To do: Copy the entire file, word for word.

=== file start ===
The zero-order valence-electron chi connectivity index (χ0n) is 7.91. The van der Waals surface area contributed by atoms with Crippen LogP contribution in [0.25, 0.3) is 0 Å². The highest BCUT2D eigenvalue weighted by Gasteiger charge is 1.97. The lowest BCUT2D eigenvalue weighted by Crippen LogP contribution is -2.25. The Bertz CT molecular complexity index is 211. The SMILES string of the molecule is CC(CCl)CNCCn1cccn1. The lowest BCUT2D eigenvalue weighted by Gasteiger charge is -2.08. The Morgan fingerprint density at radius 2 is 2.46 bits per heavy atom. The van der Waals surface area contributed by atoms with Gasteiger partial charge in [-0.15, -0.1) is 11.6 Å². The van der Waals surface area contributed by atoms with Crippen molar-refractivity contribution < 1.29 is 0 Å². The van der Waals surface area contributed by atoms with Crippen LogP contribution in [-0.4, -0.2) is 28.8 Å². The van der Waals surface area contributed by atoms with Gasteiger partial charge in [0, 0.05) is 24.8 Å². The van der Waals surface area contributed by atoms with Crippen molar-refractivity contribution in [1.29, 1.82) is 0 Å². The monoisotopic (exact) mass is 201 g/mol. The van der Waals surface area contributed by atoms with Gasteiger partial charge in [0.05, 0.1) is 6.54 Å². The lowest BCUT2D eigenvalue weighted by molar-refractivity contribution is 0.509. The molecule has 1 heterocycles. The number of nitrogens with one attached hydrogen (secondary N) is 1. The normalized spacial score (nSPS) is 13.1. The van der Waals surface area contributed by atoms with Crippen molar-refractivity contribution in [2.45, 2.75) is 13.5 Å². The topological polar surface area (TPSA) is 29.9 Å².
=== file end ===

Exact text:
The zero-order valence-electron chi connectivity index (χ0n) is 7.91. The van der Waals surface area contributed by atoms with Crippen LogP contribution in [0.25, 0.3) is 0 Å². The highest BCUT2D eigenvalue weighted by Gasteiger charge is 1.97. The lowest BCUT2D eigenvalue weighted by Crippen LogP contribution is -2.25. The Bertz CT molecular complexity index is 211. The SMILES string of the molecule is CC(CCl)CNCCn1cccn1. The lowest BCUT2D eigenvalue weighted by Gasteiger charge is -2.08. The Morgan fingerprint density at radius 2 is 2.46 bits per heavy atom. The van der Waals surface area contributed by atoms with Gasteiger partial charge in [-0.15, -0.1) is 11.6 Å². The van der Waals surface area contributed by atoms with Crippen molar-refractivity contribution < 1.29 is 0 Å². The van der Waals surface area contributed by atoms with Crippen LogP contribution in [-0.4, -0.2) is 28.8 Å². The van der Waals surface area contributed by atoms with Gasteiger partial charge in [0, 0.05) is 24.8 Å². The van der Waals surface area contributed by atoms with Crippen molar-refractivity contribution in [1.29, 1.82) is 0 Å². The monoisotopic (exact) mass is 201 g/mol. The van der Waals surface area contributed by atoms with Gasteiger partial charge in [0.05, 0.1) is 6.54 Å². The lowest BCUT2D eigenvalue weighted by molar-refractivity contribution is 0.509. The molecule has 1 heterocycles. The number of nitrogens with one attached hydrogen (secondary N) is 1. The normalized spacial score (nSPS) is 13.1. The van der Waals surface area contributed by atoms with Crippen molar-refractivity contribution in [2.45, 2.75) is 13.5 Å². The topological polar surface area (TPSA) is 29.9 Å².